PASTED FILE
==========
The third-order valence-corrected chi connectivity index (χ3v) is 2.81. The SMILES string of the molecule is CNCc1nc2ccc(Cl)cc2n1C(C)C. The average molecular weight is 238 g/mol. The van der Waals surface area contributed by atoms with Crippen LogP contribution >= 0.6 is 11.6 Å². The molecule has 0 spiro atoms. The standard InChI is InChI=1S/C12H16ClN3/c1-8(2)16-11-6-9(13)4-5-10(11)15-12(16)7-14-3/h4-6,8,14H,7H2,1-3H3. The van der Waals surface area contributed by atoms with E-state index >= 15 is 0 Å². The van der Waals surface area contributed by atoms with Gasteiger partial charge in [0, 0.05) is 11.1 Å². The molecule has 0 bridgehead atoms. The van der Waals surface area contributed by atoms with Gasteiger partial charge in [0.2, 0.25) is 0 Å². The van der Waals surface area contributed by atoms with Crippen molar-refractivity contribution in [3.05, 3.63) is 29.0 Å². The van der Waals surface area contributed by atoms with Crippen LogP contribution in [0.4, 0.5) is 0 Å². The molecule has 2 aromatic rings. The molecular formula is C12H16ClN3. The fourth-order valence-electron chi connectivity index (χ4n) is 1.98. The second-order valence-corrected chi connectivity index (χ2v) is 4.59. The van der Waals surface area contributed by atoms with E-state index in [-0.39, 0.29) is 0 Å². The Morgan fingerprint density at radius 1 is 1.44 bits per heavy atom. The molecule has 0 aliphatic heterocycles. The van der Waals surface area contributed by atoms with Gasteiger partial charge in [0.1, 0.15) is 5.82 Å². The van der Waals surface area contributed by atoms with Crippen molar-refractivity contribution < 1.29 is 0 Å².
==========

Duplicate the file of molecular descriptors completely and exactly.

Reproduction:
The third-order valence-corrected chi connectivity index (χ3v) is 2.81. The SMILES string of the molecule is CNCc1nc2ccc(Cl)cc2n1C(C)C. The average molecular weight is 238 g/mol. The van der Waals surface area contributed by atoms with Crippen LogP contribution >= 0.6 is 11.6 Å². The molecule has 0 spiro atoms. The standard InChI is InChI=1S/C12H16ClN3/c1-8(2)16-11-6-9(13)4-5-10(11)15-12(16)7-14-3/h4-6,8,14H,7H2,1-3H3. The van der Waals surface area contributed by atoms with E-state index >= 15 is 0 Å². The van der Waals surface area contributed by atoms with Gasteiger partial charge in [0, 0.05) is 11.1 Å². The molecule has 0 bridgehead atoms. The van der Waals surface area contributed by atoms with Gasteiger partial charge in [0.2, 0.25) is 0 Å². The van der Waals surface area contributed by atoms with Crippen molar-refractivity contribution in [3.05, 3.63) is 29.0 Å². The van der Waals surface area contributed by atoms with Crippen LogP contribution in [0.4, 0.5) is 0 Å². The molecule has 2 aromatic rings. The molecular formula is C12H16ClN3. The fourth-order valence-electron chi connectivity index (χ4n) is 1.98. The second-order valence-corrected chi connectivity index (χ2v) is 4.59. The van der Waals surface area contributed by atoms with E-state index in [-0.39, 0.29) is 0 Å². The Morgan fingerprint density at radius 1 is 1.44 bits per heavy atom. The molecule has 0 aliphatic heterocycles. The van der Waals surface area contributed by atoms with Gasteiger partial charge in [0.1, 0.15) is 5.82 Å². The van der Waals surface area contributed by atoms with Crippen molar-refractivity contribution < 1.29 is 0 Å².